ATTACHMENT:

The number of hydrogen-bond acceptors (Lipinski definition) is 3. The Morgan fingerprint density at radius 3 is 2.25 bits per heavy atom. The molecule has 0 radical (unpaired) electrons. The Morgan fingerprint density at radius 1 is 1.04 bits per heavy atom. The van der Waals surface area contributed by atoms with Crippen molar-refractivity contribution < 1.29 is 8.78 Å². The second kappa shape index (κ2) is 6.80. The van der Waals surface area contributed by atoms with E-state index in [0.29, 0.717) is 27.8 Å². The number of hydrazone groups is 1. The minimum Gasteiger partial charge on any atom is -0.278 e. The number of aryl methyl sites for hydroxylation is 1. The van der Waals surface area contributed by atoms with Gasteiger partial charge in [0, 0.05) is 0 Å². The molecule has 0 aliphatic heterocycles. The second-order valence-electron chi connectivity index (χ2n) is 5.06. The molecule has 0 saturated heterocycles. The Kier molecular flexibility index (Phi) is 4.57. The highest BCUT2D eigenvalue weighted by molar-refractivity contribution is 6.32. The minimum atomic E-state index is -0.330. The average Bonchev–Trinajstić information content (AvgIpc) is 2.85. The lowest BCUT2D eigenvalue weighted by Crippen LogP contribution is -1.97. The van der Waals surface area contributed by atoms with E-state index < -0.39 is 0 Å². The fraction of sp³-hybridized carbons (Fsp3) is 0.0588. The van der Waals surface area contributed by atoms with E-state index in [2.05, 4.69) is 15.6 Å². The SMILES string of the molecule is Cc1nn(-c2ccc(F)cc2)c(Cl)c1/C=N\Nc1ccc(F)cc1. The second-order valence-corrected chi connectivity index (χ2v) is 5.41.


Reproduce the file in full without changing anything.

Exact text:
The number of hydrogen-bond acceptors (Lipinski definition) is 3. The Morgan fingerprint density at radius 3 is 2.25 bits per heavy atom. The molecule has 0 radical (unpaired) electrons. The Morgan fingerprint density at radius 1 is 1.04 bits per heavy atom. The van der Waals surface area contributed by atoms with Crippen molar-refractivity contribution < 1.29 is 8.78 Å². The second kappa shape index (κ2) is 6.80. The van der Waals surface area contributed by atoms with E-state index in [0.29, 0.717) is 27.8 Å². The number of hydrazone groups is 1. The minimum Gasteiger partial charge on any atom is -0.278 e. The number of aryl methyl sites for hydroxylation is 1. The van der Waals surface area contributed by atoms with Gasteiger partial charge in [0, 0.05) is 0 Å². The molecule has 0 aliphatic heterocycles. The second-order valence-electron chi connectivity index (χ2n) is 5.06. The molecule has 0 saturated heterocycles. The Kier molecular flexibility index (Phi) is 4.57. The highest BCUT2D eigenvalue weighted by molar-refractivity contribution is 6.32. The minimum atomic E-state index is -0.330. The average Bonchev–Trinajstić information content (AvgIpc) is 2.85. The lowest BCUT2D eigenvalue weighted by Crippen LogP contribution is -1.97. The van der Waals surface area contributed by atoms with E-state index < -0.39 is 0 Å². The fraction of sp³-hybridized carbons (Fsp3) is 0.0588. The van der Waals surface area contributed by atoms with E-state index in [2.05, 4.69) is 15.6 Å². The SMILES string of the molecule is Cc1nn(-c2ccc(F)cc2)c(Cl)c1/C=N\Nc1ccc(F)cc1. The second-order valence-corrected chi connectivity index (χ2v) is 5.41.